Rolling With The Punches - 2

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“Blame your parents, blame the media, hell, even blame comics, but if people are telling you that you have a problem, then the problem is you.”


The biggest comic book event in the Midwest came and went with high traffic and low vendor sales (at least if you believe the preliminary reports and quite frankly I don’t believe anything I read… unless I like what it says and I want to believe it. In fact, I don’t even believe what I’m writing right now, but who really cares). The biggest news I read, and in fact I only saw it covered in one little place, and no that place wasn’t even here at Silver Bullets, was the full release of Mark Alessi (he of CrossGeneration Comics fame) going on about how he was going to be the #1 publisher within two years and that his goals were to destroy Marvel and DC. You know what, I like this guy. For all that Joe and Bill are accomplishing at Marvel, and they’ve done a lot for that poor lost piece of crap company (such as it was only five or so years ago), they still are struggling to get outside of the box and rethink this industry—more on this later. Well, Alessi’s been working hard to think so far outside the box he can’t even see it anymore, and it looks like it’s paying off. Regardless what you think of their product you just gotta give props to this man for trying really really REALLY hard to get his product in as many people’s faces as possible.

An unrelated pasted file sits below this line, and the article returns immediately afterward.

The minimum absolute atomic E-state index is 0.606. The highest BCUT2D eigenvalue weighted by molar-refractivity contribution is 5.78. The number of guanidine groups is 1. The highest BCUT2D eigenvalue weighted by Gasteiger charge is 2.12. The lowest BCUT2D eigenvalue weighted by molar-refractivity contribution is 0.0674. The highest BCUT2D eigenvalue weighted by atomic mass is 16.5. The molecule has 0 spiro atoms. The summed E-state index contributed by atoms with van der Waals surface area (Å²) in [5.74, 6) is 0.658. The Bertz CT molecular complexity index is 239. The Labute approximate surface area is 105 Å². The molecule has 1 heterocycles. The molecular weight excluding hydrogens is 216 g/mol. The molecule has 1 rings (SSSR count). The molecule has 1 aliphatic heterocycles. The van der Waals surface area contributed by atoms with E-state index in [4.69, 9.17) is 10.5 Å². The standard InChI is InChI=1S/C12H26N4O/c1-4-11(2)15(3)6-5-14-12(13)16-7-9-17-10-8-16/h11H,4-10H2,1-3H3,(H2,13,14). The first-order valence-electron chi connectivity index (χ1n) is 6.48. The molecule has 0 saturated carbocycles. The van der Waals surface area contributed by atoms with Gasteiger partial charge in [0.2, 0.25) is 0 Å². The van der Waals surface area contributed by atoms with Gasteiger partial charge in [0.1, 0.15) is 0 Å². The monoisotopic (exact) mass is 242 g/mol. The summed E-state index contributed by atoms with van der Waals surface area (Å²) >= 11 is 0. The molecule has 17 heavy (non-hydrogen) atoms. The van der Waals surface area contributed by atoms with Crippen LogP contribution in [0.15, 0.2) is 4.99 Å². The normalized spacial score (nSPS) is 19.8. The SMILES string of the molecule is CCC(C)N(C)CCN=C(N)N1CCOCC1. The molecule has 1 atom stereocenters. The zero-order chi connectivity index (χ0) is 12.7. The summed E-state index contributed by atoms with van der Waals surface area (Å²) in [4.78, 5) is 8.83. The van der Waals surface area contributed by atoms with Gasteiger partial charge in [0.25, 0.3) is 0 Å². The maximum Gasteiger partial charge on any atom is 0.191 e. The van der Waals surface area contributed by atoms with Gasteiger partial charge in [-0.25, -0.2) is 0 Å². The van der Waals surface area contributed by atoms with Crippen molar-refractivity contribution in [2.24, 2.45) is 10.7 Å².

I mean he launches his compendia collections (EDGE and FORGE thus far) compiling various issues of each CG series sequentially putting it out monthly. A copy of a popular format these two books at current prices cost approximately US$24.00/month. And they feature the same high-quality paperstock and cover images as the monthly volumes (you just have to wait three or so months to get ‘em. The monthlies individually cost $36.00/month so we’re talking a pretty good savings. But that’s still at least in the ballpark of the box.